Alpha Entek


Purchase & Care of Classic Musical Instruments.
The Hitch-Hikers Guide to the Jungle

Buying a Classic can be rewarding, but there are pitfalls for the unwary.
It is all too easy to pay a lot for a bit of history,
only to discover it is 'history'!

These pages cover such instruments, what to look for and potential problems.

They will be expanded & updated from time to time.

Pianos &
& Tuning

Points to remember: With classics, especially older models, external components are probably not available. This includes Keys, Buttons, Knobs & Case parts etc. In general it is wise to only consider purchase if the instrument is complete & in reasonable cosmetic condition.

As with all things there are exceptions, a few early instruments still enjoy a fair degree of spares support from certain suppliers. You are welcome to check with us if in doubt.

Many instruments listed are not true classsics, merely old, included for historical completeness.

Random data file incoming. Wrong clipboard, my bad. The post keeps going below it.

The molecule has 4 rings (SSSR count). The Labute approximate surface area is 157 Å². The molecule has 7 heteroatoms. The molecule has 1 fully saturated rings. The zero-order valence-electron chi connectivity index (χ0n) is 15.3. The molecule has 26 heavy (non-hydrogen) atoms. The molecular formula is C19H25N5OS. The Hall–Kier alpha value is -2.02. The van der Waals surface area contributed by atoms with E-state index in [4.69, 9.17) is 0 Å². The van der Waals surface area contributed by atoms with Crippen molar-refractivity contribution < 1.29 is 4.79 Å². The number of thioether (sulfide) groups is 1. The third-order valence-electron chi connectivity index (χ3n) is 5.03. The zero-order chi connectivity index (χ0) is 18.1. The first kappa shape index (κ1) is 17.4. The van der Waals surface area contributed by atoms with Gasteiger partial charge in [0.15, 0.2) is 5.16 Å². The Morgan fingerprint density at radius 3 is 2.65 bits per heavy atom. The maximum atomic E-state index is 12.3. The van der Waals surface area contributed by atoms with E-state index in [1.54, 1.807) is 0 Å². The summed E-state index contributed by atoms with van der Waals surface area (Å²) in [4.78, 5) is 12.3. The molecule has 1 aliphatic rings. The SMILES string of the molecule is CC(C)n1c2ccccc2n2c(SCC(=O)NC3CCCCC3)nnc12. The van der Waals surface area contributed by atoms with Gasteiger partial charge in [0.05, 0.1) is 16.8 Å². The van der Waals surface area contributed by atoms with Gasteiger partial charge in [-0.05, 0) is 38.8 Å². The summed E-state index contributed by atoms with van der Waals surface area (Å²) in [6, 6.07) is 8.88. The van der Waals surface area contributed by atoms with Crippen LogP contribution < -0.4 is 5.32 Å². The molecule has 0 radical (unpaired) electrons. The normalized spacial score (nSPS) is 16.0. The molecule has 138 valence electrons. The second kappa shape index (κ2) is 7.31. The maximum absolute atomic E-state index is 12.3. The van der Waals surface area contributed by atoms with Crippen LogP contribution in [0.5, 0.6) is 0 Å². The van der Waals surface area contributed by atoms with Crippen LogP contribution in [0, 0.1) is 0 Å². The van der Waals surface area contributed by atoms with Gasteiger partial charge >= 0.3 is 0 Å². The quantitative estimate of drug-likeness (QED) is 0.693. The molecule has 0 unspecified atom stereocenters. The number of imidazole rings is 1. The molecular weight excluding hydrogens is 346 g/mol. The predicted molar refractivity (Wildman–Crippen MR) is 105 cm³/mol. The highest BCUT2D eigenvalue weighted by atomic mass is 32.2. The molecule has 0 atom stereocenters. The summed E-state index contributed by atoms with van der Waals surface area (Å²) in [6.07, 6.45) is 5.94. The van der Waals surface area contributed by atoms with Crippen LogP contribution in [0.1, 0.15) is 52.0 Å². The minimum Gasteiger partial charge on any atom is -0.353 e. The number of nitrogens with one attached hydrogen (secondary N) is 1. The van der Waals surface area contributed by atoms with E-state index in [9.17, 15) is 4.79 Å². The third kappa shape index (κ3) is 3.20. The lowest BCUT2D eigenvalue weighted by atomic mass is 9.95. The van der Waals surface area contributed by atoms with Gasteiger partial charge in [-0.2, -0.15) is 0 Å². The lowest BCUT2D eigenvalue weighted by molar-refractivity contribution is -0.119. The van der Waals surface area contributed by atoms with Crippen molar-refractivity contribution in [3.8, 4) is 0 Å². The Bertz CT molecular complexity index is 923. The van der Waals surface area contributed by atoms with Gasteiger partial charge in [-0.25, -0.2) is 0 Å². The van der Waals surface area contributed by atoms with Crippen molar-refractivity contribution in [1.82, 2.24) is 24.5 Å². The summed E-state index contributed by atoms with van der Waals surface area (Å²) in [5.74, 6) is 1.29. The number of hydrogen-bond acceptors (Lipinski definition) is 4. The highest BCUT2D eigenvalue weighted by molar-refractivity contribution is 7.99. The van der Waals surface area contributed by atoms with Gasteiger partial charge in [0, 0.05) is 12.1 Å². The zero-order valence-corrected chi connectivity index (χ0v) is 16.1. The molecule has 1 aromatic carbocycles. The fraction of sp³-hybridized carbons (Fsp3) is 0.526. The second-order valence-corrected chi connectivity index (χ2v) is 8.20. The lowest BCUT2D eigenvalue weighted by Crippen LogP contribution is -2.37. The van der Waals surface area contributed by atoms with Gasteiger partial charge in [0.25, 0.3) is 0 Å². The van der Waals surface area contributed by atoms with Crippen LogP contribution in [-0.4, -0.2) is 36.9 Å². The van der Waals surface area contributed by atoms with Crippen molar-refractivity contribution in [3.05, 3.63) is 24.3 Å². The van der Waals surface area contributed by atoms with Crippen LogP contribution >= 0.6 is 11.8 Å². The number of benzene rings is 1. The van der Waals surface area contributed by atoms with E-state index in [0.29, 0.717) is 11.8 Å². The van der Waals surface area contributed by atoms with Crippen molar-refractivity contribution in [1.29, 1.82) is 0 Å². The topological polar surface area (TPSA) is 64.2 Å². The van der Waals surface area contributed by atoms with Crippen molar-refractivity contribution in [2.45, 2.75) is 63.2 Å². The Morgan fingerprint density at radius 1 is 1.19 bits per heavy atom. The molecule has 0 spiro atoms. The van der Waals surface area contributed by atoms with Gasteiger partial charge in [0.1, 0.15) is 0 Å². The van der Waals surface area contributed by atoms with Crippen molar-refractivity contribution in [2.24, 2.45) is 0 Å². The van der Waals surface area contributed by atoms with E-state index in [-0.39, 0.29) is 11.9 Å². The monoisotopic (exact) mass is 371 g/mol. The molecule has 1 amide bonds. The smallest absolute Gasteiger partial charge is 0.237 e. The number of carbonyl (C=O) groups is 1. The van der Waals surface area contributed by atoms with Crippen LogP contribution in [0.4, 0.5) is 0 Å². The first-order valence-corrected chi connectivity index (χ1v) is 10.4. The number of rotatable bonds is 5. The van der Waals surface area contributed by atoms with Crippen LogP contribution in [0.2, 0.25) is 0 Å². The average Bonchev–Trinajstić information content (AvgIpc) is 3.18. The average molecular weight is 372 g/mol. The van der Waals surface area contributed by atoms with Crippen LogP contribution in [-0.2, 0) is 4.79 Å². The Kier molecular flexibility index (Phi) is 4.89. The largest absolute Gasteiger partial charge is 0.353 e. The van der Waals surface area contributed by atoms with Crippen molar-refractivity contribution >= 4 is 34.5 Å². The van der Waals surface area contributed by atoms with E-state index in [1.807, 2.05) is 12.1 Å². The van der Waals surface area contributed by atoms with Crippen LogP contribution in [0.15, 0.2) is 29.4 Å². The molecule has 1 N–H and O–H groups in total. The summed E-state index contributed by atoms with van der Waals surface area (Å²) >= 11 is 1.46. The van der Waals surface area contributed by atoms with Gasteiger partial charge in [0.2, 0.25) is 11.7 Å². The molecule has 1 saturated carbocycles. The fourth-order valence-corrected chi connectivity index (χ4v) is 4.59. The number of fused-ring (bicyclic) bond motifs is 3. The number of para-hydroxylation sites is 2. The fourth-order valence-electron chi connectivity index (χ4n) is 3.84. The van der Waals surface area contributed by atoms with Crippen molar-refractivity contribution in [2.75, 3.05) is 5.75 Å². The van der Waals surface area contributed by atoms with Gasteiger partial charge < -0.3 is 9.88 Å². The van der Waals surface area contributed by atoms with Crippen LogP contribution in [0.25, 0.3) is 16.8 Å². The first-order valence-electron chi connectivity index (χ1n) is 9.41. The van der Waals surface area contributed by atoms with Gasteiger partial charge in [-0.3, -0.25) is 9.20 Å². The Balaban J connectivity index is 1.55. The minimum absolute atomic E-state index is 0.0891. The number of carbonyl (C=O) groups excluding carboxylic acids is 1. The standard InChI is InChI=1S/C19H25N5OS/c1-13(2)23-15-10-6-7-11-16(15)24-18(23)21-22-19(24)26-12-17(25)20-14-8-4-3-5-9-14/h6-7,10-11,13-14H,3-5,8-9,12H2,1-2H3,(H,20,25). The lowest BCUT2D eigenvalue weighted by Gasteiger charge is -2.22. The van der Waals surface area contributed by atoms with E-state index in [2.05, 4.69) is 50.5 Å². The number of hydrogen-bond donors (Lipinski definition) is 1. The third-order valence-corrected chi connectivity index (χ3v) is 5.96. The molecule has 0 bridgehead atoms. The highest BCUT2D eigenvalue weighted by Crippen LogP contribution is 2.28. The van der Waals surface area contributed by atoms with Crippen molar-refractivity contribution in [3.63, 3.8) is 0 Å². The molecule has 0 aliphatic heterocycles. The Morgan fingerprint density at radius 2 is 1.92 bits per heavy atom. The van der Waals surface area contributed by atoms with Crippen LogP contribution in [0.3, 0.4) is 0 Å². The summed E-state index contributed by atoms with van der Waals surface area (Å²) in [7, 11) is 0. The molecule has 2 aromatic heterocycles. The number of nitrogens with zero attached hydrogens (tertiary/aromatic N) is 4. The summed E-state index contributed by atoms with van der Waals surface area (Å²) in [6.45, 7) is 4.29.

We currently consider that most samplers, sample players, digital pianos etc. fail to fit our perception of what is classic. Many such instruments are landmarks in the evolution of their kind. The pace of that evolution, in part a by-product of rapid advances in computer technology, means that older instruments are quickly outclassed.

Like personal computers, they rapidly become cheap, often almost valueless, secondhand items. Few musicians hanker after early samplers. As with computers, older models are often much better built, heavier & more solid. In the same way however, those leviathans cannot provide the performance expected of today's plastic lightweights.